While getting here has not been easy by any means, I know now that my own experience with anxiety has been invaluable to my growth as a person. Learning how to deal with this condition on a daily basis has forced me to learn the ins and outs of myself—the good, the bad, and often the ugly—and led me to a new plane of self-acceptance I didn't think possible just a few years ago. For that, I am grateful.
But I also know that my journey has taken a lot of work, that it's never linear, and that it's highly personal. I still have those inevitably shitty days in which the self-care strategies I've carved out for myself fall short. In fact, understanding that there's never a neatly packaged "solution" for the messy, complex inner workings of my mind has probably been my most critical aha moment thus far. That said, I won't pretend that figuring out the tools that allow me to not just get by but thrive on a daily basis hasn't made all the difference.
Again, mental health should always require a highly individualized approach, so these strategies might not be the perfect fit for the next person—and that's okay! But I've found that experimenting with different solutions is the best way to figure out that that personal self-care checklist, and in my experience, these rituals are consistently solid options for checking in with myself and keeping my anxiety at bay. Read on to see what they are.
I don't think therapy is for me. I stood by this statement for years. It wasn't for lack of trying: When I was recovering from my eating disorder several years ago, I tried a handful of psychologists to no avail. It never "clicked," and I always dreaded going.
As much as therapy is about being willing to deep dive into yourself and all the repressed trauma and behaviors that shape who you are, it's even more crucial to find the right person—a person you trust implicitly to guide you to that space. You have to feel that connection; otherwise it's that much more difficult to be vulnerable. I found my therapist a little more than two years ago, and the hour we spend together each week is probably the most integral part of my entire wellness routine; I actually look forward to it now.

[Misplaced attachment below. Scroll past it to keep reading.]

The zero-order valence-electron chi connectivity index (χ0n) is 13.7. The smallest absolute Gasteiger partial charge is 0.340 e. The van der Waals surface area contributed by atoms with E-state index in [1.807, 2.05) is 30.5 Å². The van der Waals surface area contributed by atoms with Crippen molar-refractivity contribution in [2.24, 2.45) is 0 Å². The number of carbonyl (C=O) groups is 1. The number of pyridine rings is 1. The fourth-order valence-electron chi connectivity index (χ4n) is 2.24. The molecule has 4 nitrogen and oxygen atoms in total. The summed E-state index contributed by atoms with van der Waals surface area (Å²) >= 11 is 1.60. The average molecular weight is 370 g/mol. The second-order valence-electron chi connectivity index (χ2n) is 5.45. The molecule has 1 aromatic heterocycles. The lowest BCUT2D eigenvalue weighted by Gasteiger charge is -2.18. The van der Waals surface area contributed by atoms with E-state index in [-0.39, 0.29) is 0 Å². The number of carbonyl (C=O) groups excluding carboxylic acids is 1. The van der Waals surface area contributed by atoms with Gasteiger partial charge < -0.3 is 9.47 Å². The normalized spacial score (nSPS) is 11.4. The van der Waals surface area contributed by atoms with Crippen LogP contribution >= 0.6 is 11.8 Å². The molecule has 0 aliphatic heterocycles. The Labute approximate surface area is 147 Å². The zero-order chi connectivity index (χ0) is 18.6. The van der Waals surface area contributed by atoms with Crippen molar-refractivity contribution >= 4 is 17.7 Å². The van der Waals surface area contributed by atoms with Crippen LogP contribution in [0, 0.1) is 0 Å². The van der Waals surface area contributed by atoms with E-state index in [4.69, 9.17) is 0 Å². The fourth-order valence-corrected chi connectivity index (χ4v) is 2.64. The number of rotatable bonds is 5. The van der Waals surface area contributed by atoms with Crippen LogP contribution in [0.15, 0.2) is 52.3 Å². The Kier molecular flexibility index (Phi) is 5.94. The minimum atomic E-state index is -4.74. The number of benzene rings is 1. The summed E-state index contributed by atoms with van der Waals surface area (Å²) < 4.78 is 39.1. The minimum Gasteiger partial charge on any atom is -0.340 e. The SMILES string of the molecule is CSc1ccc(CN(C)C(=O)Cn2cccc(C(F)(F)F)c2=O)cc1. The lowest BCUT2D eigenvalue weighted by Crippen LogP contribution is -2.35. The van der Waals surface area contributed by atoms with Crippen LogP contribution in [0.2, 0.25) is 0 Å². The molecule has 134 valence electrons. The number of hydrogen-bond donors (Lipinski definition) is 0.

It's also important to view therapy as a collaborative effort. The word "curious" comes up a lot in my sessions—together, my therapist and I practice a general curiosity toward my emotions, my behaviors, and the experiences in my life that have led me to this point. It never feels judgmental, and it's beyond helpful to have an objective sounding board while I'm working through all of this. Some days are really tough and draining, but I always step out with a little more clarity and a lot more self-acceptance.
Psychologists I've spoken to tend to agree that journaling is one of the most valuable (and user-friendly) self-care rituals around. "Journaling confers a sense of agency over your thoughts and feelings," says Heather Silvestri, a New York City–based psychologist. "It can also enhance your understanding as to why a particular issue is troubling you and help you sort out a conflict or dilemma."
The key thing to remember about journaling is that there's no right way to do it. You don't have to do it every day, and your entries certainly don't need to be compelling, beautifully written essays. A list of things you're grateful for is valid, as is a full-fledged rant. The point is to express yourself in a way that feels cathartic, and only when you feel compelled to do so. My journal oscillates from poetry to reflective essays to doodles, and sometimes I go for weeks without writing. I never force it.
As I write this, I've recently returned home after a month of travel, which means I haven't been consistent with hiking and yoga over the past several weeks, and I'm starting to feel the impact on my mind. Gentle, regular exercise always sets off a positive chain reaction for my entire well-being: I sleep better and feel better, and daily stress feels a lot more manageable. (Being outside tends to amplify those good feelings.)
I will note that for me, "gentle" is the operative word. Hardcore exercise tends to raise cortisol levels, which is why it's ultimately not sustainable in my own lifestyle—it tends to put me more on edge. It has also taken a bit of trial and error over the years to figure out that yoga and hiking are the two workouts I consistently enjoy. For too long, I tried to force myself to take fitness classes I didn't love—which only made me more anxious.
When I was feeling burnt out and listless after moving across the country a few years ago, I thought back to the activities that made me happy growing up: music, art, and writing, primarily. Since then, I've made a point of devoting a few hours each week to doing something creative, whether it's teaching myself how to macramé, writing poems in my journal, or messing around on my guitar. These are forms of meditation for me, and serve two purposes: They help me get out of my analytical mind while also boosting my creative juices. In turn, I feel more mellow and more inspired.
This article was originally published at an earlier date and has since been updated.
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